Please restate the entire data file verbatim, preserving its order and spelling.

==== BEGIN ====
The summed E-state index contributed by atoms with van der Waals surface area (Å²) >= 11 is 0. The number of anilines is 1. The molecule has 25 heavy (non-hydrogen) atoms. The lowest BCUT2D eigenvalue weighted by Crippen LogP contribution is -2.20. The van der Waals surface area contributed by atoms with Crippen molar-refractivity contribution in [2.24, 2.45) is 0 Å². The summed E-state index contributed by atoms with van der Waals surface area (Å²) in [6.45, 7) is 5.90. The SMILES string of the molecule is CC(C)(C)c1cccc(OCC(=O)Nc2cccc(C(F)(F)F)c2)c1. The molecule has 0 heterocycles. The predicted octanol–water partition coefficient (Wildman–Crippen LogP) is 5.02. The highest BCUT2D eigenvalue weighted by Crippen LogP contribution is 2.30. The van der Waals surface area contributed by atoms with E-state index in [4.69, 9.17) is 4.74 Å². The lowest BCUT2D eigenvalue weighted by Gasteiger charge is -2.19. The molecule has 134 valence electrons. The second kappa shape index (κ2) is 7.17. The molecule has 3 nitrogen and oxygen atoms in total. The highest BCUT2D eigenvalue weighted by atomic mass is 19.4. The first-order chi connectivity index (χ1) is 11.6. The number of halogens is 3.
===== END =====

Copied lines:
The summed E-state index contributed by atoms with van der Waals surface area (Å²) >= 11 is 0. The number of anilines is 1. The molecule has 25 heavy (non-hydrogen) atoms. The lowest BCUT2D eigenvalue weighted by Crippen LogP contribution is -2.20. The van der Waals surface area contributed by atoms with Crippen molar-refractivity contribution in [2.24, 2.45) is 0 Å². The summed E-state index contributed by atoms with van der Waals surface area (Å²) in [6.45, 7) is 5.90. The SMILES string of the molecule is CC(C)(C)c1cccc(OCC(=O)Nc2cccc(C(F)(F)F)c2)c1. The molecule has 0 heterocycles. The predicted octanol–water partition coefficient (Wildman–Crippen LogP) is 5.02. The highest BCUT2D eigenvalue weighted by Crippen LogP contribution is 2.30. The van der Waals surface area contributed by atoms with E-state index in [4.69, 9.17) is 4.74 Å². The lowest BCUT2D eigenvalue weighted by Gasteiger charge is -2.19. The molecule has 134 valence electrons. The second kappa shape index (κ2) is 7.17. The molecule has 3 nitrogen and oxygen atoms in total. The highest BCUT2D eigenvalue weighted by atomic mass is 19.4. The first-order chi connectivity index (χ1) is 11.6. The number of halogens is 3.